The revival, in defiance of this injunction, of the whole question of the reformation of religion and church government occasioned an early dissolution (29 May). An act (13 Eliz. c. 29) confirming the charters, liberties, and privileges of the University of Cambridge owed its passage largely to Wray's influence, for which the thanks of the senate were communicated to him by letter (5 June).

Lord Chief Justice

Wray was appointed on 14 May 1572 justice, and on 8 November 1574 chief justice, of the queen's bench. The only state trial in which as puisne he took part was that in Trinity term 1572 of John Hall and Francis Rolston for conspiracy to effect the release of Mary, Queen of Scots.

As chief justice, in addition to his ordinary jurisdiction he exercised functions of a somewhat multifarious character. He was a member of the commission appointed on 23 April 1577 to adjudicate on the validity of the election of John Underhill (1545?-1592) to the rectorship of Lincoln College, Oxford; and as assistant to the House of Lords he advised on bills, received petitions, and on one occasion (14 September 1586) was placed on the commission for its adjournment.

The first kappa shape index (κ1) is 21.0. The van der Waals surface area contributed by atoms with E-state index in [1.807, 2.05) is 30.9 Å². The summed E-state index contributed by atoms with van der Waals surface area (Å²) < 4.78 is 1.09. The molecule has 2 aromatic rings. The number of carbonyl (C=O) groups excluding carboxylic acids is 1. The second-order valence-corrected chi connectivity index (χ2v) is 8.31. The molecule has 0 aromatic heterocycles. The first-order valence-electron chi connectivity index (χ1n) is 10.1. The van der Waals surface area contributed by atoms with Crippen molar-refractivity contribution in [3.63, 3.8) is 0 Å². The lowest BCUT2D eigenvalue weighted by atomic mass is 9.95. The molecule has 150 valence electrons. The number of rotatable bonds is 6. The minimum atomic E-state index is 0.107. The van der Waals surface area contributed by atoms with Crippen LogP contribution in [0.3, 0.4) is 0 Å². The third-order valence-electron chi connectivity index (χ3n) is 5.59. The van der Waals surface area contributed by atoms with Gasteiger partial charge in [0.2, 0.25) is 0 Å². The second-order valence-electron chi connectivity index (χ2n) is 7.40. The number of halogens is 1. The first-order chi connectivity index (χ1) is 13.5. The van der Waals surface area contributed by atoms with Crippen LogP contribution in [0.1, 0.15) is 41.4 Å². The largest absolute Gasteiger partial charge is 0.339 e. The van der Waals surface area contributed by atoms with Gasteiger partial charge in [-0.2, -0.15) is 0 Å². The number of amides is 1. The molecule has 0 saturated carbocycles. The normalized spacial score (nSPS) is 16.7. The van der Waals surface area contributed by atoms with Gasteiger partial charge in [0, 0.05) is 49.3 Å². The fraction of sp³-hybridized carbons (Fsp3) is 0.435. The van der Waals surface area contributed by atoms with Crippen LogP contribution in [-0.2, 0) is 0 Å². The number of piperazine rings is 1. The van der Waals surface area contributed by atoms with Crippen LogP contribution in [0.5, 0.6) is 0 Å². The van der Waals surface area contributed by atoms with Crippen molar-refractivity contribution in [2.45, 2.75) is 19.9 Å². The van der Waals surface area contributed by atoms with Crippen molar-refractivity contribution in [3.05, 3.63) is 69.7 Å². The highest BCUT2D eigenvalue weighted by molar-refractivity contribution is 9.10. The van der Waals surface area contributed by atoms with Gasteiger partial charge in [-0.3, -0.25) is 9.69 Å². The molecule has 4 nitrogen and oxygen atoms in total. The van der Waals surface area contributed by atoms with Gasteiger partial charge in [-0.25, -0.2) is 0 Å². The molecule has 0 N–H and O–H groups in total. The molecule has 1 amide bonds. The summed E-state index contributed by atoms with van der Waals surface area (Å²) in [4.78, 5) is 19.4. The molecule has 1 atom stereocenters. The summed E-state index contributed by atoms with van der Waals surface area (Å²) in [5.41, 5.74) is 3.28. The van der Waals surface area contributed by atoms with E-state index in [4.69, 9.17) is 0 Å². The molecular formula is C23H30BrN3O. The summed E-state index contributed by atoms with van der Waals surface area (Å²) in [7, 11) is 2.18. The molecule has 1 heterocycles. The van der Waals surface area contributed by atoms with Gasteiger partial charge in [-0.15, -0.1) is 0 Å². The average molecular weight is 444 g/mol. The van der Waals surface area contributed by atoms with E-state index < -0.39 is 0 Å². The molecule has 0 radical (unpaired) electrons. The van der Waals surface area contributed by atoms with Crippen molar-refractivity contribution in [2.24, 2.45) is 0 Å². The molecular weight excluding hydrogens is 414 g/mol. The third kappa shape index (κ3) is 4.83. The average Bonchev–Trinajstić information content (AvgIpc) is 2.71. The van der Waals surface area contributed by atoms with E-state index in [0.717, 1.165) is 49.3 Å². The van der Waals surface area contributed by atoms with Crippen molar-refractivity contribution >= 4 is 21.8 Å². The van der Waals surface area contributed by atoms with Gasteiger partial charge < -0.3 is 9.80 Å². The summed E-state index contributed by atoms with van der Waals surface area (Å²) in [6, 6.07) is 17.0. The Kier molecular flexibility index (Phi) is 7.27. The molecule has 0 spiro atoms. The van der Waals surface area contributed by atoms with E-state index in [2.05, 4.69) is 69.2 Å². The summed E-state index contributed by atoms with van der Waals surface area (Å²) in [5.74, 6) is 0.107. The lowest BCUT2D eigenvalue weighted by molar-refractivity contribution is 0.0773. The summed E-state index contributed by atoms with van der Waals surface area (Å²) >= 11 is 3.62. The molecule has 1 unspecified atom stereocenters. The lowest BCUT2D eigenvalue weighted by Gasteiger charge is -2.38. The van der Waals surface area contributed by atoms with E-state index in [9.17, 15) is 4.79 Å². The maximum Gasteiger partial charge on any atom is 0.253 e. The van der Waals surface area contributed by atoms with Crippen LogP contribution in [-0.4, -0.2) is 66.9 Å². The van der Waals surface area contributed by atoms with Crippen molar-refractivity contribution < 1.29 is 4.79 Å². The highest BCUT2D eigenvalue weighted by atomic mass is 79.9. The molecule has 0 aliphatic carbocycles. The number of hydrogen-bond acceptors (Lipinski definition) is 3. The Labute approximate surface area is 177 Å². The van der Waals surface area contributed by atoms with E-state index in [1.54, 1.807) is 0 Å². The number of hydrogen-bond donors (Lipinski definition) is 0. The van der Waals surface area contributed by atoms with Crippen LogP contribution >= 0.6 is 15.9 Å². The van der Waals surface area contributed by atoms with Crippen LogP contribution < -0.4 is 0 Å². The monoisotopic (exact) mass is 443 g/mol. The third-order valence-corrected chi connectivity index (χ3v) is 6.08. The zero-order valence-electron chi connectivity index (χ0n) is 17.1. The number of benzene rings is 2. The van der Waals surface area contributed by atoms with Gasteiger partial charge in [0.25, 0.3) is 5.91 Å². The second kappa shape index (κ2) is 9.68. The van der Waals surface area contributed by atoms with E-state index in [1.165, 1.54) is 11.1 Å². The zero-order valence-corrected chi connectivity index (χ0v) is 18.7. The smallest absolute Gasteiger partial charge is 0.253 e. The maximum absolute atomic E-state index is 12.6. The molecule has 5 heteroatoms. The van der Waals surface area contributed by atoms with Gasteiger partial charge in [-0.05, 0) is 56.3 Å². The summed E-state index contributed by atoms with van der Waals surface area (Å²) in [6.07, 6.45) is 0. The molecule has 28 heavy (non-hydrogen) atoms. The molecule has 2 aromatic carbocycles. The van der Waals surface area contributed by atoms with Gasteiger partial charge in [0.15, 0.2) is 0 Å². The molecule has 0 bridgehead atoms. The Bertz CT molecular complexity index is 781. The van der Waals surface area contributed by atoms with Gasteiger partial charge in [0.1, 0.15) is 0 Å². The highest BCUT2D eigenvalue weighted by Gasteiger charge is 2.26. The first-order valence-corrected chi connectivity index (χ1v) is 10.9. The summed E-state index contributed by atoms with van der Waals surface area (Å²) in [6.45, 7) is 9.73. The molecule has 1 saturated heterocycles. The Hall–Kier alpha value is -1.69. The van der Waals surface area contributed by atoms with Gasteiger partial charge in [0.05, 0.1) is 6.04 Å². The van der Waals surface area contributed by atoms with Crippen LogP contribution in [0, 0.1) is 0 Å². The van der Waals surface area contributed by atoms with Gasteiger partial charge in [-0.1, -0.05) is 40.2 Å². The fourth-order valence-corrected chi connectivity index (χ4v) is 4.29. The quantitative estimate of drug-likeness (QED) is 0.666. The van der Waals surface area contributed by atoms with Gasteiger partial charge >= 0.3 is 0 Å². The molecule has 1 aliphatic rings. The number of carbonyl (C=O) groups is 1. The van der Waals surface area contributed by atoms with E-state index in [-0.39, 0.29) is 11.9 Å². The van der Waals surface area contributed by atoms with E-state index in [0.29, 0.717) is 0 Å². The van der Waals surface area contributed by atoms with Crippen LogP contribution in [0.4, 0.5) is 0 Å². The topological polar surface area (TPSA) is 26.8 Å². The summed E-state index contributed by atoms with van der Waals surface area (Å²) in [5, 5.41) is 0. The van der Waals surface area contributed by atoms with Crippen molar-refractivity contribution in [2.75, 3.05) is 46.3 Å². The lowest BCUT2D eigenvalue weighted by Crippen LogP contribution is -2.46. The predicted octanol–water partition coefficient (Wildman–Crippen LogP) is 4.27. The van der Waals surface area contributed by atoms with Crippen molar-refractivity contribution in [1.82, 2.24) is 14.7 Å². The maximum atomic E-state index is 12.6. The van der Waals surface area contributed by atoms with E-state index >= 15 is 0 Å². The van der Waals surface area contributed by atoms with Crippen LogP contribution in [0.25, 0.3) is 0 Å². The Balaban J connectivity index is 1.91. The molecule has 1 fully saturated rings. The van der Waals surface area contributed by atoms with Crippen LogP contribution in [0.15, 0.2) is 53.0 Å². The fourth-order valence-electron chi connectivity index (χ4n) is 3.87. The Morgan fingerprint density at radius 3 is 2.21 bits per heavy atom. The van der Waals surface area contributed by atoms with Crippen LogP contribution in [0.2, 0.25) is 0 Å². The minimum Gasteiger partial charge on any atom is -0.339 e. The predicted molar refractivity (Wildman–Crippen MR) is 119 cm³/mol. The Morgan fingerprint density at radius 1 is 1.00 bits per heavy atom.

He was a strong judge, who well knew how to sustain the dignity of his office, and showed as much firmness in restraining by prohibition an excess of jurisdiction on the part of the ecclesiastical commission in 1581 as in enforcing the laws against the sectaries in that and subsequent years. It was not until towards the close of his life that he was himself added to the ecclesiastical commission (Christmas 1589).

The principal state trials over which he presided were those of the puritan John Stubbs or Stubbe, the Jesuit Edmund Campion, and his harbourer, William, lord Vaux (son of Thomas Vaux, 2nd Baron Vaux of Harrowdon), and the conspirators against the life of the queen, John Somerville and William Parry (d. 1585) He also presided at the Star Chamber inquest, by which (23 June 1585) the suicide and treasons of the Earl of Northumberland were certified; and was a member of the commissions which attainted Northumberland's accomplice, William, grandson of Sir William Shelley, and passed sentence of death upon Anthony Babington and his associates (September 1586).